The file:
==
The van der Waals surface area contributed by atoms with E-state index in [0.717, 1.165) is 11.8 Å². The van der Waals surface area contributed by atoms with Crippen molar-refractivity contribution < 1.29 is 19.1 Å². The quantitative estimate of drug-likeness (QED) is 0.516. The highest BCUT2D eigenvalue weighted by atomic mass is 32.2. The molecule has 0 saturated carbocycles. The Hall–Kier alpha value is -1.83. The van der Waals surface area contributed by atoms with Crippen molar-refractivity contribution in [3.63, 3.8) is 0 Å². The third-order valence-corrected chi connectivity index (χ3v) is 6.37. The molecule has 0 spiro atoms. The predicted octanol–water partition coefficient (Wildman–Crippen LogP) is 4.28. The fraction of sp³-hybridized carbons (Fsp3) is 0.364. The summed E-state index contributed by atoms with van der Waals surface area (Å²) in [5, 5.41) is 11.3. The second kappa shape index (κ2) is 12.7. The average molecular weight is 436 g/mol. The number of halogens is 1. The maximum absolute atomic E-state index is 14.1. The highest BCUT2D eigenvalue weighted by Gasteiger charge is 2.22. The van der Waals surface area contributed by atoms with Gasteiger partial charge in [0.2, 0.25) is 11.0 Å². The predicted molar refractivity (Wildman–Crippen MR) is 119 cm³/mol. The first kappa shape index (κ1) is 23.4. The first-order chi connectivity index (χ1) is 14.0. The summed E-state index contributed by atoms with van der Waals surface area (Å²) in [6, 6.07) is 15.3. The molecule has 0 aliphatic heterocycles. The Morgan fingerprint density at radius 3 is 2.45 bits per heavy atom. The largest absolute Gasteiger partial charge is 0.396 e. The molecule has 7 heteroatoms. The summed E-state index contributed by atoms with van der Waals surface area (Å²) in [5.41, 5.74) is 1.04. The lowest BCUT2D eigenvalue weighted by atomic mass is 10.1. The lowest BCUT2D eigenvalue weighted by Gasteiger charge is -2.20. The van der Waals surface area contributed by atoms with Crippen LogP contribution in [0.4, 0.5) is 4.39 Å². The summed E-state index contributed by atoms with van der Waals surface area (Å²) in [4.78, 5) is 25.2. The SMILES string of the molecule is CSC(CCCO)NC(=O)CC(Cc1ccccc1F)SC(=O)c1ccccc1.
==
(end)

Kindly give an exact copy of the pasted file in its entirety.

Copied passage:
The van der Waals surface area contributed by atoms with E-state index in [0.717, 1.165) is 11.8 Å². The van der Waals surface area contributed by atoms with Crippen molar-refractivity contribution < 1.29 is 19.1 Å². The quantitative estimate of drug-likeness (QED) is 0.516. The highest BCUT2D eigenvalue weighted by atomic mass is 32.2. The molecule has 0 saturated carbocycles. The Hall–Kier alpha value is -1.83. The van der Waals surface area contributed by atoms with Crippen molar-refractivity contribution in [3.63, 3.8) is 0 Å². The third-order valence-corrected chi connectivity index (χ3v) is 6.37. The molecule has 0 spiro atoms. The predicted octanol–water partition coefficient (Wildman–Crippen LogP) is 4.28. The fraction of sp³-hybridized carbons (Fsp3) is 0.364. The summed E-state index contributed by atoms with van der Waals surface area (Å²) in [5, 5.41) is 11.3. The second kappa shape index (κ2) is 12.7. The average molecular weight is 436 g/mol. The number of halogens is 1. The maximum absolute atomic E-state index is 14.1. The highest BCUT2D eigenvalue weighted by Gasteiger charge is 2.22. The van der Waals surface area contributed by atoms with Gasteiger partial charge in [0.2, 0.25) is 11.0 Å². The predicted molar refractivity (Wildman–Crippen MR) is 119 cm³/mol. The first kappa shape index (κ1) is 23.4. The first-order chi connectivity index (χ1) is 14.0. The summed E-state index contributed by atoms with van der Waals surface area (Å²) in [6, 6.07) is 15.3. The molecule has 0 aliphatic heterocycles. The Morgan fingerprint density at radius 3 is 2.45 bits per heavy atom. The largest absolute Gasteiger partial charge is 0.396 e. The molecule has 7 heteroatoms. The summed E-state index contributed by atoms with van der Waals surface area (Å²) in [5.41, 5.74) is 1.04. The lowest BCUT2D eigenvalue weighted by atomic mass is 10.1. The lowest BCUT2D eigenvalue weighted by Gasteiger charge is -2.20. The van der Waals surface area contributed by atoms with Crippen LogP contribution in [0.4, 0.5) is 4.39 Å². The summed E-state index contributed by atoms with van der Waals surface area (Å²) in [4.78, 5) is 25.2. The SMILES string of the molecule is CSC(CCCO)NC(=O)CC(Cc1ccccc1F)SC(=O)c1ccccc1.